I was talking with an associate recently who told me something I’ll confess I never tire of hearing: “Peter, you have amazing interviewing skills.” I suppose this goes back to honing such attributes in my on-air radio days. “You get people talking about things they wouldn’t normally discuss,” my friend continued, “and that’s a real art. But more than that: you then go onto report what you’ve learned not so much as an interview but as a discussion, and one that we’re allowed to sit in on, whether across the kitchen table, the desk, the dining table or wherever. It becomes very personal.”
Fact is, I do seem to be able to form a more personal relationship with the people I’m “interviewing” for a book. (Truth be told, I really don’t like that word “interviewing” because it suggests something, I guess, more pre-canned, more practiced. I don’t interview people. But I sure as hell enjoy having conversations with folks who reveal neat things to me.) Like Rick Hansen, the “Man in Motion” whose round-the-world tour in a wheelchair brought attention to people with disabilities. As Rick and I chatted, he made a stunning admission to me: "Before the accident that left me paralyzed, I had a real negative attitude towards people with disabilities. I thought they should be pitied."
My conversation with Marina Nemat yielded an equally startling revelation. She’d quite literally defied fate – certain execution as a 16-year-old Iranian dissident – at Evin prison in Tehran. Marina told me that after escaping to North America and composing her memoirs, the PTSD she still suffers from after more than 25 years is acutely debilitating. “There is a sense of panic, and anger, hatred, disgust. … You basically lose control of your body.” She told me she‘d never discussed this publicly before.
And in a no-holds-barred exploration of his life, I learned how George Cohon – a mastermind of McDonald’s Restaurants who defied the odds and took a grueling 14 years to break into the Russian market – dealt with anti-Semitism. Arriving home one afternoon, he overheard his neighbor state, “Look, the dirty Jew is back.” Cohon called his lawyer and told him to buy the property next door anonymously. “I don’t have the money,” he said, “but let’s just buy the house and be done with it. And them." He over-paid and they never caught on, but he was satisfied he would not have to hear that kind of slur again.
There's also this question I asked daredevil Nik Wallenda (I'd been wrestling with it, unsure if I should even ask.) “Nik, do you have a death wish?"
"This is my life, Peter," he replied. "I don't have a death wish at all. I guess I'd answer that question with a question: do you have a death wish because you got on a plane to get here? It's that simple to me."
My friend Tommy Sandler (son of Ruth Lowe about whom we've written a book, "Until I Smile At You": ruthlowestory.com) tells me I have “chutzpah” (that lovely Yiddish word meaning audacity). Where this comes from will be found in the fact that I have – and always have had – a great sense of curiosity. That, to me anyway, is a wonderful quality to be imbued with. And I suppose it derives from having been raised by pretty compliant parents who brought me and my sisters up on the crossroads of Main-Street & Normal. They never ventured outside the confines of how they were supposed to be: seems there was some kind of rulebook that authorized the canons of life, and woe betide the person who dodged it. And you know what: that just didn’t sit well with me. So my curiosity took over, and I became someone not willing to accept things just as presented, but to question, to seek, to want to understand.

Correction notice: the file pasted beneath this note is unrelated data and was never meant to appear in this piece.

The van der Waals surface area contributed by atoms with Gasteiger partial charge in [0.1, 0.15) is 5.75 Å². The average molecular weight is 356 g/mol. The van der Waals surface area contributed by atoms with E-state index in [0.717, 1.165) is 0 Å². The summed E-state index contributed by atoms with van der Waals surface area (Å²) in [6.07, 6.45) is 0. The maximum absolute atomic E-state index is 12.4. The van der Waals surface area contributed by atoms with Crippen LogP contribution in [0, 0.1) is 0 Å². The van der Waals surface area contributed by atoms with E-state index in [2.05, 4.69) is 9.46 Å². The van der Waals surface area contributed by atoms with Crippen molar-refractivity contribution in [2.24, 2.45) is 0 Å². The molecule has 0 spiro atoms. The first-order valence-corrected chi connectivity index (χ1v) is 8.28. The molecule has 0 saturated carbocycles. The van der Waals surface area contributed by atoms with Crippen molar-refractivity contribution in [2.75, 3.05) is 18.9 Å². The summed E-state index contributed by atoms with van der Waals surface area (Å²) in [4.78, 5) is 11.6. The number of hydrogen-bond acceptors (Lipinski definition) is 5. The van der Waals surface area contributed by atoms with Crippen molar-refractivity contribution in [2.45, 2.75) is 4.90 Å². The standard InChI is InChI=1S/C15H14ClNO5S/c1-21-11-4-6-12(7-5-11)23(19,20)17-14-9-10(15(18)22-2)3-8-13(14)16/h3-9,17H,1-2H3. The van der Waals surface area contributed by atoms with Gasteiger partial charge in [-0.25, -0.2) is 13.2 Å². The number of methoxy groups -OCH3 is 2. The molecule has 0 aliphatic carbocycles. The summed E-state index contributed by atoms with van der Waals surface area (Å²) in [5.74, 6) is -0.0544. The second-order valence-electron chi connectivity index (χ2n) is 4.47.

May I share with you some accolades about my book “Pushing The Boundaries! How To Get More Out Of Life” (being considered by a potential publisher as you read this) that I think may just hammer home this point…
In his enviable writing and interviewing style, Peter is able to capture and document the qualities possessed by those who reach inspirational goals. Through a wide range of personalities and accomplishments, he challenges us to dig deep to evaluate how our approach to overcoming obstacles measures up- JRM, avid reader
I love Peter's casual writing style and the ensuing conversations that go back and forth between him and the interviewee. As a reader, it makes me feel like I’m sitting down with the two of them and am part of the conversation. I love that. It makes me feel included and with that statement, likely important. because I’ve been invited in. - SW, avid reader
. Peter Jennings is a master at attracting diverse, unique interviewees and "Pushing the Boundaries" is no exception. It will renew your faith in humanity. You will come away uplifted and inspired to live life to the fullest, take leaps of faith, make a difference in the world and push your own boundaries.
- Cindy Watson, author (Out of Darkness: the Jeff Healey Story)
. I love your positive attitude and your ironic tone which can always steal smiles."
- Ginevra Grasso, Editor, Europe Books
Knowing that we want more than just a shopping list of character sketches and achievements, Peter takes us to the living rooms, across the desks and into the faces of these over-achievers, who reveal their strengths (and a few weaknesses), their secrets, and their view of the world in language we can all appreciate and understand.
- Ted Barris, author (tedbarris.com)
Thanks to each of the folks who've reflected on my ability to break free of interviews and entertain depth of discussion. It may be a fading art (see ya, Studs Terkel). And here’s to continuing those real-life conversations, so important in this era of “fake news” we seem to embody!